Cristina Tardáguila couldn’t wait for Friday.
She’d spent the past year working around the clock to cover the Brazilian election. Her team at Agência Lupa fact-checked more than 1,300 claims during the campaign. And now she was headed to the mountains, where she’d have no Wi-Fi for a few days.
That was more than two weeks ago. Since then, in the aftermath of one of the most contentious presidential elections in Brazil’s history, fact-checkers like Tardáguila are rethinking how to do their jobs under Jair Bolsonaro — who has already attacked the press repeatedly.
“We could’ve done a lot more. This is the bottom line of the election,” Tardáguila said. “When I say we, I mean Brazilians, platforms, power institutions and also the fact-checkers.”
It was a difficult election cycle for fact-checking projects like Agência Lupa and Aos Fatos. A deeply polarized society created the perfect storm for conspiracies to go viral on Facebook and its sister platform WhatsApp. The latter in particular played a central role in this campaign.
“For the first time ever, at least in Brazil, there was this new condition: what you receive on your phone. That was never a factor in voting before,” Tardáguila said.
Fact-checkers themselves were attacked for working with technology companies to cut down on the misinformation, and the platforms didn’t offer much in the way of assistance. Bolsonaro himself used an aggressive social media campaign to circumvent the media and appeal to large swaths of the electorate.
“Journalists clearly underestimated the hard right congressman’s capacity to go around them by aggressively using social media to tap into Brazilians deep anger and frustration with widespread political corruption and crime — a sentiment that was aggravated by the lingering effects of the country’s longest and deepest recession,” said Paulo Sotero, director of the Wilson Center’s Brazil Institute, in an email to Poynter. “All (press outlets) are vulnerable to attacks and acts of intimidation via social media and other means.”
And since the election, the situation hasn’t really improved, fact-checkers told Poynter.
In his first televised interview with the press, Bolsonaro, a member of the right-wing Social Liberal Party, attacked the daily newspaper Folha de São Paulo over its investigation into illicit WhatsApp campaign tactics, saying “this newspaper is done.” Tai Nalon, director of Aos Fatos, said it really set the tone for his new presidency.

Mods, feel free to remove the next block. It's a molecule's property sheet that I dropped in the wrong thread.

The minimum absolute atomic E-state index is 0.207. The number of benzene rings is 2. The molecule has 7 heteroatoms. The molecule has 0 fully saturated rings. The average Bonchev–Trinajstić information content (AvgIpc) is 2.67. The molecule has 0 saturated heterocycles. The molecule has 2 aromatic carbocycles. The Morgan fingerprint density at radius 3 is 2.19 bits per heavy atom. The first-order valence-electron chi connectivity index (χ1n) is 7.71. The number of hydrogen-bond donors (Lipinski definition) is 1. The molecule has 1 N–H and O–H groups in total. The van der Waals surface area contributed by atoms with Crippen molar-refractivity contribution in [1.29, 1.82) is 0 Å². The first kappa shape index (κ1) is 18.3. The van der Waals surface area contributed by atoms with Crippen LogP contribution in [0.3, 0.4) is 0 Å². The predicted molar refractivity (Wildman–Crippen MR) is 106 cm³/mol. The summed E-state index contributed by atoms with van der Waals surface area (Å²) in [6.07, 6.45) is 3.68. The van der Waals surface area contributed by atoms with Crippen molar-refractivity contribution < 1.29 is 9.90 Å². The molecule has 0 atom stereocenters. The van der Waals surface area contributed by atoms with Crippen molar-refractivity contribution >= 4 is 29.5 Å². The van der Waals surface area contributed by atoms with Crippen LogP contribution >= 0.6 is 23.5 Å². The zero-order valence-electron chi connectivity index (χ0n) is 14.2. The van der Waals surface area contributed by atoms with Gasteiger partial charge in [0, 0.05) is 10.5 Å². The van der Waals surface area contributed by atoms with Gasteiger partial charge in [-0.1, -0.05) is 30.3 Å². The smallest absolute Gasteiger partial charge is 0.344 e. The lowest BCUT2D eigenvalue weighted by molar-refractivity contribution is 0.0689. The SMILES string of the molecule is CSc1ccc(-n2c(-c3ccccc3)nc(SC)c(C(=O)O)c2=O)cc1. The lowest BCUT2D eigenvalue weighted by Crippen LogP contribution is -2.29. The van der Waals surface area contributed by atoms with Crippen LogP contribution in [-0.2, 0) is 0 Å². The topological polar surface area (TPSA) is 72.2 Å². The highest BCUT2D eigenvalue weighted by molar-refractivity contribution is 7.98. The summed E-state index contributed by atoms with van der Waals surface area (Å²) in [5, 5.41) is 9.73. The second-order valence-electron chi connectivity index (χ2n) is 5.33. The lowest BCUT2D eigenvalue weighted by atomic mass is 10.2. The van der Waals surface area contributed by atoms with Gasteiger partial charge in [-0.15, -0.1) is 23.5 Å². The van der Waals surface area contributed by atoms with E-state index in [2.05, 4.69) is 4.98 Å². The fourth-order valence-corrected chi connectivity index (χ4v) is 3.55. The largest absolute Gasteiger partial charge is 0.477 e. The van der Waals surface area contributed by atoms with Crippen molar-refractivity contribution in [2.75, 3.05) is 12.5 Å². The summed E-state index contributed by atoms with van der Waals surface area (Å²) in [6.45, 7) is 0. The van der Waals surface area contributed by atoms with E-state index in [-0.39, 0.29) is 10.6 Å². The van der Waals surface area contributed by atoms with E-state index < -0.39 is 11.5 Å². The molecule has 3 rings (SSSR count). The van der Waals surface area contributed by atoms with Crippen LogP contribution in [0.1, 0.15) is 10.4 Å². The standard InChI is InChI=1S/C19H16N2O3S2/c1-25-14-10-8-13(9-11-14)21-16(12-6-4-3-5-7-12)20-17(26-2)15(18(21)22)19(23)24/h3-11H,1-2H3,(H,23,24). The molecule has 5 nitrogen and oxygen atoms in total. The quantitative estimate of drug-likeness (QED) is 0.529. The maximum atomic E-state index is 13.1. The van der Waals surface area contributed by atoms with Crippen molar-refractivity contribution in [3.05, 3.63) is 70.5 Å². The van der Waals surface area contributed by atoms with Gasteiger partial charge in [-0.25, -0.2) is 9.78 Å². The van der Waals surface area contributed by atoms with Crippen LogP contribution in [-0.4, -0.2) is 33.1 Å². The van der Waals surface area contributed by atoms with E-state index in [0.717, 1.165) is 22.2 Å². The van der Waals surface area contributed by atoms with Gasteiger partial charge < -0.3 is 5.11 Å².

“I was like, ‘OK, it’s not different from what we’ve been through this year,’” she said. “We have had our share of attacks and harassment, so we are kind of used to it.”
After joining Facebook’s fact-checking partnership in the spring, Lupa and Aos Fatos were viciously attacked online.
For months, they threatened, trolled and doxxed online by members of the Brazilian far right for working with the tech company. The program lets independent fact-checking outlets rate links, photos and videos as false on Facebook, decreasing their future reach on the platform. Nalon said the fallout from that was the most challenging part of the campaign for her. (Disclosure: Being a signatory of the International Fact-Checking Network’s code of principles is a necessary condition for joining the project.)
“That was an ugly moment of our lives, I think,” Tardáguila said.
Then came the legal threats.
After contributing fact checks to Facebook’s anti-misinformation program for a few months, Lupa received a letter from a website they had previously debunked. The site threatened legal action if the fact-checkers didn’t stop debunking their stories, thereby decreasing their reach on Facebook.
“That was kind of scary because fact-checkers should be free to fact-check whatever,” Tardáguila said. “We answered it that we are still going to fact-check, and it seems like this story has stopped. We haven’t received anything else.”
Despite the attacks — as well as fact-checkers’ disappointment with the way Facebook handled them — Tardáguila said the partnership largely worked during the campaign.
“We saw false news being reported as false on the platform, our reporters worked based on what was being reported as false and we actually posted our corrections, flagged as false bad information in Facebook,” she said. “So it worked. We saw results.”